Europe stocks hold steady in spite of Spain

EUROPEAN equities held their own yesterday despite fears that a key downgrade of Spain’s sovereign debt before the weekend would weigh heavily on the markets.

The FTSE Eurofirst 300 index of top European shares closed up 0.3 per cent at 1,000.55 points, ending its worst-performing month since February last year, while the euro recouped losses sustained after the downgrade to trade around $1.23.

The Dax index in Germany added 0.31 per cent to 5,964.33, though Madrid’s benchmark IBEX and Paris’s CAC 40 both slipped on country-specific concerns.

Fitch Ratings on Friday evening issued a credit downgrade for Spain, lowering its rating from triple-A to AA+ just a day after the governing socialist party scraped a new €15bn (£12.7bn) austerity package through parliament by a single vote.

“The downgrade reflects Fitch’s assessment that the process of adjustment to a lower level of private sector and external indebtedness will materially reduce the rate of growth of the Spanish economy over the medium-term,” said Brian Coulton, Fitch’s head of EMEA sovereign ratings.

The move was the second such hammer blow for the country in as many months, after it endured another downgrade at the hands of fellow ratings agency Standard & Poor’s in April, taking it from AA+ to AA.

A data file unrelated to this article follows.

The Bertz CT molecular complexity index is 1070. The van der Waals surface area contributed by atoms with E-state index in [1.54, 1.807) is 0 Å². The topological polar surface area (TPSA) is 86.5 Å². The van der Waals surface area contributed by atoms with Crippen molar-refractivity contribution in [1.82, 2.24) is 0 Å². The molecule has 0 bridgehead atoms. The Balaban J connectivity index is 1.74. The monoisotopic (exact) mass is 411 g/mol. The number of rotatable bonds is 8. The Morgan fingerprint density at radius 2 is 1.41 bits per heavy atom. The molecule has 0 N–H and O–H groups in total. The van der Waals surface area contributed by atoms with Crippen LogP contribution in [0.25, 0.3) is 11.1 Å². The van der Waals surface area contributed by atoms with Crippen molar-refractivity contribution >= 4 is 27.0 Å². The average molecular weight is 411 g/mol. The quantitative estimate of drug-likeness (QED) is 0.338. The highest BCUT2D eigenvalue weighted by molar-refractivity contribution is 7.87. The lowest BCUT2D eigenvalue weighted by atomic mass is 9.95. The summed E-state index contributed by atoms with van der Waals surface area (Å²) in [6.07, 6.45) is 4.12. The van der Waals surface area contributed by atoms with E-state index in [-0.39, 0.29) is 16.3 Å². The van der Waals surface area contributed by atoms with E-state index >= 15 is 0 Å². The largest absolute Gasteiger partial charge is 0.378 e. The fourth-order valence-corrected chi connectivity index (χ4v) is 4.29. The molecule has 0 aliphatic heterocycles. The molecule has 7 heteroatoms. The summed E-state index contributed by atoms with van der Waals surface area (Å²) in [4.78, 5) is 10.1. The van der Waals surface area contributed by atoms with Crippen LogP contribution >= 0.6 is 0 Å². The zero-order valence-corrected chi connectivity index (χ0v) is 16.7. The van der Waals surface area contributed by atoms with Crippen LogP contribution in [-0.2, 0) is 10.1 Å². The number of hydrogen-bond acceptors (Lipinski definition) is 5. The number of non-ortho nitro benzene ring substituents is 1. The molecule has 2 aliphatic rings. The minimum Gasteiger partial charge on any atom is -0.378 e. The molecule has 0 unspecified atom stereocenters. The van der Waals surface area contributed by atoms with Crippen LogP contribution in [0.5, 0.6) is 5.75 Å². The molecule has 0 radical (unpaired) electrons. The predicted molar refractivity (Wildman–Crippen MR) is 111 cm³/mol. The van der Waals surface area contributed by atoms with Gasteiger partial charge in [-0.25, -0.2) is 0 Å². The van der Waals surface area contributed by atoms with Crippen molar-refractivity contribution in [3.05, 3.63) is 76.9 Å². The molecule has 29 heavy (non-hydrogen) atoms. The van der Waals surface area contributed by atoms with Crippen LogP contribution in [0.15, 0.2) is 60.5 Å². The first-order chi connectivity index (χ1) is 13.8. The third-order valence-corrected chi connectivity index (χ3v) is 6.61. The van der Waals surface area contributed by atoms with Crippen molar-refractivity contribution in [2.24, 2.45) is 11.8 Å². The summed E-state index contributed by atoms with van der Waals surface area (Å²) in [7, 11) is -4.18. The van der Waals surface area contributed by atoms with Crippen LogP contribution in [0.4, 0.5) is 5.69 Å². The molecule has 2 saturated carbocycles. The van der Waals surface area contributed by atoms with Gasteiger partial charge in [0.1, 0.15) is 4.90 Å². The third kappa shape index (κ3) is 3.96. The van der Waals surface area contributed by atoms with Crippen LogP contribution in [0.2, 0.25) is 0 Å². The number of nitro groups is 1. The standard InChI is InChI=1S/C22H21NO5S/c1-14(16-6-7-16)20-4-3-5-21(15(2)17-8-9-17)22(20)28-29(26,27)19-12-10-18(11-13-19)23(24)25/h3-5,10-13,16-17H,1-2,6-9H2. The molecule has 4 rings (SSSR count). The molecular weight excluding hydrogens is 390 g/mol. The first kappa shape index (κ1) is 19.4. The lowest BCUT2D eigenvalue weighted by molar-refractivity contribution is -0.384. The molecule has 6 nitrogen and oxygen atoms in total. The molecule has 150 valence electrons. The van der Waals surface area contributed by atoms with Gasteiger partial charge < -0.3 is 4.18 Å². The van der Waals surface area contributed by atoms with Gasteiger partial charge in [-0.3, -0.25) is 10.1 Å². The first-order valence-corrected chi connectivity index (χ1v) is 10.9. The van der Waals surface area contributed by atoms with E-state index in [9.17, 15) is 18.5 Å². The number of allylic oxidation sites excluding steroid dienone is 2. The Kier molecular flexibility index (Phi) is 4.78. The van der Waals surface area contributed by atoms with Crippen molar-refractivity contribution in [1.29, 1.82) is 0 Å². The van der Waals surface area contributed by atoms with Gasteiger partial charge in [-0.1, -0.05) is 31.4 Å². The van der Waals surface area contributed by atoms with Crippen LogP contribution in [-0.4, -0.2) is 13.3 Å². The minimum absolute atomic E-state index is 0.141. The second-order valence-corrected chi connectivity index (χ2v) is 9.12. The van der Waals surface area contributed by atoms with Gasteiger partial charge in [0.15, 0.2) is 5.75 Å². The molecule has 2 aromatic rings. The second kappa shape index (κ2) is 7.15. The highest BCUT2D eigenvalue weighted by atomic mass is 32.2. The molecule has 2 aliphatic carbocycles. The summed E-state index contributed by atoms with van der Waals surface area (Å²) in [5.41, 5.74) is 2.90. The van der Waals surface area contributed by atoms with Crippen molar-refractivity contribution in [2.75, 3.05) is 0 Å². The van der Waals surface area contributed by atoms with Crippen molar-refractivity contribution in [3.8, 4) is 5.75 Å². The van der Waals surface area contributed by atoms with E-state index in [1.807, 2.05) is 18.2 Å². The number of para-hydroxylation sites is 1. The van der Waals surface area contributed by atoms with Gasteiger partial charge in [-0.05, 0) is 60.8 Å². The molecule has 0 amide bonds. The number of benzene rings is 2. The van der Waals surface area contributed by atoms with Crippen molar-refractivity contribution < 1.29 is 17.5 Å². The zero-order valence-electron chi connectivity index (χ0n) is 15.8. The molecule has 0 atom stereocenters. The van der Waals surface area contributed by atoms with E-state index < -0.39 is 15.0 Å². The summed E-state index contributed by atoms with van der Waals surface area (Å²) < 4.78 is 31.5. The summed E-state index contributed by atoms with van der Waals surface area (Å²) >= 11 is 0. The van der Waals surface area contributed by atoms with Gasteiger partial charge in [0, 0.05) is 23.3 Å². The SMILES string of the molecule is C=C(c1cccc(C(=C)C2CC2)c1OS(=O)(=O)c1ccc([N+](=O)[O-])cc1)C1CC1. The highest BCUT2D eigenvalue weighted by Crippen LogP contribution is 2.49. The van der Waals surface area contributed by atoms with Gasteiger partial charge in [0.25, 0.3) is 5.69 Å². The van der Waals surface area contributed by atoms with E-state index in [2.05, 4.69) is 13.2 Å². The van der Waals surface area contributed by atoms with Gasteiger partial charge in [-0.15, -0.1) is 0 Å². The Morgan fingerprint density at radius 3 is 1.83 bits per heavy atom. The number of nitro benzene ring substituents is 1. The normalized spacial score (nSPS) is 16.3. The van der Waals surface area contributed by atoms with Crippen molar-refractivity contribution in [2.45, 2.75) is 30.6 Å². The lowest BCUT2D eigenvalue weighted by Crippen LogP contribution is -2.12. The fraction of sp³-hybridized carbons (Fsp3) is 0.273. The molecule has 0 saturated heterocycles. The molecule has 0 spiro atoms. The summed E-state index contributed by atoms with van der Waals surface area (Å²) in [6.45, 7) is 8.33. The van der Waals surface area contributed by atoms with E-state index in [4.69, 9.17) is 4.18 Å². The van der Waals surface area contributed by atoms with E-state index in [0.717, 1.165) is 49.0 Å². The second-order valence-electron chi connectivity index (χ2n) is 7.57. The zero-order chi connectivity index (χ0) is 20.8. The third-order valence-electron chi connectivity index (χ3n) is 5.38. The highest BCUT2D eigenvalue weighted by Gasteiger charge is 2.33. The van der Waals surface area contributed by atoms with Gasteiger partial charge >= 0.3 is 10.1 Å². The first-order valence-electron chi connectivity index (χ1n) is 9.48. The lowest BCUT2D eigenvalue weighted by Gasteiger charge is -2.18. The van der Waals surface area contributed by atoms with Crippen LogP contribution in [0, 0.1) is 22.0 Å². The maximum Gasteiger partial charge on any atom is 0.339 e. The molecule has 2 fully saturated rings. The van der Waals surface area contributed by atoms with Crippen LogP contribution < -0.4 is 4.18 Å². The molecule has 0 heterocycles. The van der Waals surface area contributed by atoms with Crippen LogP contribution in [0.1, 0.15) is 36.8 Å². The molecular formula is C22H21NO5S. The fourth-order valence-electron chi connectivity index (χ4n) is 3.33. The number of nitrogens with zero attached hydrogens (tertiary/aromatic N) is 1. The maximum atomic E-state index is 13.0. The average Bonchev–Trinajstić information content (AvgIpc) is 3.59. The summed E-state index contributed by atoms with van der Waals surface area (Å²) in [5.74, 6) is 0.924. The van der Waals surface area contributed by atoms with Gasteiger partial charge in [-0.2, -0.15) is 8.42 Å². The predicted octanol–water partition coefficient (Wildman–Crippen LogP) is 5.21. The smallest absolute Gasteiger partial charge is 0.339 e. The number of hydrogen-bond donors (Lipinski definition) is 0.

Trepidation over the risks of contagion in the eurozone were compounded over the weekend, as France’s budget minister Francois Baroin admitted that retaining the country’s triple-A rating would be a “stretch”.

France is currently engrossed in plans to tackle its own gaping fiscal deficit, which is expected to come in at around eight per cent of gross domestic product this year. The country wants to bring the deficit below the EU’s three per cent limit within three years, and has already frozen central government spending between 2011 and 2013, barring pensions and interest payments.

Meanwhile, German chancellor Angela Merkel was hit by further problems yesterday after the country’s president Horst Koehler resigned his largely ceremonial position. Koehler, a former head of the IMF, had drawn heavy criticism for comments he made linking German military deployments abroad with the country’s economic interests.


• December 2009
Greek debt is downgraded by Fitch Ratings, Standard & Poor’s and Moody’s, on concerns over its debt black hole.

• 25 March, 2010
European Central Bank president Jean-Claude Trichet softens rules on collateral for ECB loans, easing risk of Greek institutions being cut off from funding.

• 27 April, 2010
S&P downgrades Greece's credit rating to junk status and cuts its rating on Portuguese debt by two notches to A–.

Just a day later, S&P downgrades Spain’s rating by one notch to AA, warning that the country is likely to suffer an “extended” period of subdued economic growth.

• 2 May, 2010
Greek prime minister George Papandreou agrees a bailout deal with the EU and IMF, promising stringent austerity measures in return for a €110bn rescue package.

• 10 May, 2010
EU and IMF install emergency European safety net worth €750bn, to bolster financial markets and prevent the Greek crisis destroying the euro.

• 18 May, 2010
Germany unveils naked short selling ban.

• 28 May, 2010
Fitch Ratings follows S&P in downgrading Spain’s sovereign rating from AAA down to AA+.